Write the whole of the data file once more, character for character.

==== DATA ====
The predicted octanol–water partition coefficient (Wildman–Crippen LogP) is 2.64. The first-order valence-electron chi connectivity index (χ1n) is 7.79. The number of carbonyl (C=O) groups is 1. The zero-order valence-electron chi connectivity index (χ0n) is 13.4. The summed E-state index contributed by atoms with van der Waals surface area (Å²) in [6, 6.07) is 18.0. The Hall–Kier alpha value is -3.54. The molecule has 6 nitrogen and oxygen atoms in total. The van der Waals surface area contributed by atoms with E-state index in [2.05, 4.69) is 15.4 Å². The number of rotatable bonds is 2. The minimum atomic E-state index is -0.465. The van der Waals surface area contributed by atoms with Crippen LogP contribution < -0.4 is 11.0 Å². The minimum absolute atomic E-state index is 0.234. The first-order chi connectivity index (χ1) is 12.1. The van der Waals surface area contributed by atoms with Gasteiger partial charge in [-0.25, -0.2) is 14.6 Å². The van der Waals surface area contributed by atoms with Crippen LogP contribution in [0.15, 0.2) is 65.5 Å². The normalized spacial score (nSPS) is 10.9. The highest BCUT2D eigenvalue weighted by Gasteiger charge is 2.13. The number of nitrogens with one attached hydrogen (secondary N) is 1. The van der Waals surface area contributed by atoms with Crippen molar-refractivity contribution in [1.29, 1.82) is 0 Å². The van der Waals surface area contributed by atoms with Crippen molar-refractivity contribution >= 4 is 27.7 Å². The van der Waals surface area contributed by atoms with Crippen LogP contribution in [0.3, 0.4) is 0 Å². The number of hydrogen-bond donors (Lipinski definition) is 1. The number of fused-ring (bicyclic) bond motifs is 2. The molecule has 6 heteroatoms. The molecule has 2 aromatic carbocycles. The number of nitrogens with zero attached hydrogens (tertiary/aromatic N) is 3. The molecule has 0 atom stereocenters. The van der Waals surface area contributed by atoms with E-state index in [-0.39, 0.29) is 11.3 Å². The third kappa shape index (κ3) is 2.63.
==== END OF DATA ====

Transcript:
The predicted octanol–water partition coefficient (Wildman–Crippen LogP) is 2.64. The first-order valence-electron chi connectivity index (χ1n) is 7.79. The number of carbonyl (C=O) groups is 1. The zero-order valence-electron chi connectivity index (χ0n) is 13.4. The summed E-state index contributed by atoms with van der Waals surface area (Å²) in [6, 6.07) is 18.0. The Hall–Kier alpha value is -3.54. The molecule has 6 nitrogen and oxygen atoms in total. The van der Waals surface area contributed by atoms with E-state index in [2.05, 4.69) is 15.4 Å². The number of rotatable bonds is 2. The minimum atomic E-state index is -0.465. The van der Waals surface area contributed by atoms with Crippen LogP contribution < -0.4 is 11.0 Å². The minimum absolute atomic E-state index is 0.234. The first-order chi connectivity index (χ1) is 12.1. The van der Waals surface area contributed by atoms with Gasteiger partial charge in [-0.25, -0.2) is 14.6 Å². The van der Waals surface area contributed by atoms with Crippen LogP contribution in [0.15, 0.2) is 65.5 Å². The normalized spacial score (nSPS) is 10.9. The highest BCUT2D eigenvalue weighted by Gasteiger charge is 2.13. The number of nitrogens with one attached hydrogen (secondary N) is 1. The van der Waals surface area contributed by atoms with Crippen molar-refractivity contribution in [1.29, 1.82) is 0 Å². The van der Waals surface area contributed by atoms with Crippen molar-refractivity contribution >= 4 is 27.7 Å². The van der Waals surface area contributed by atoms with Crippen LogP contribution in [0.3, 0.4) is 0 Å². The number of hydrogen-bond donors (Lipinski definition) is 1. The number of fused-ring (bicyclic) bond motifs is 2. The molecule has 6 heteroatoms. The molecule has 2 aromatic carbocycles. The number of nitrogens with zero attached hydrogens (tertiary/aromatic N) is 3. The molecule has 0 atom stereocenters. The van der Waals surface area contributed by atoms with E-state index in [-0.39, 0.29) is 11.3 Å². The third kappa shape index (κ3) is 2.63.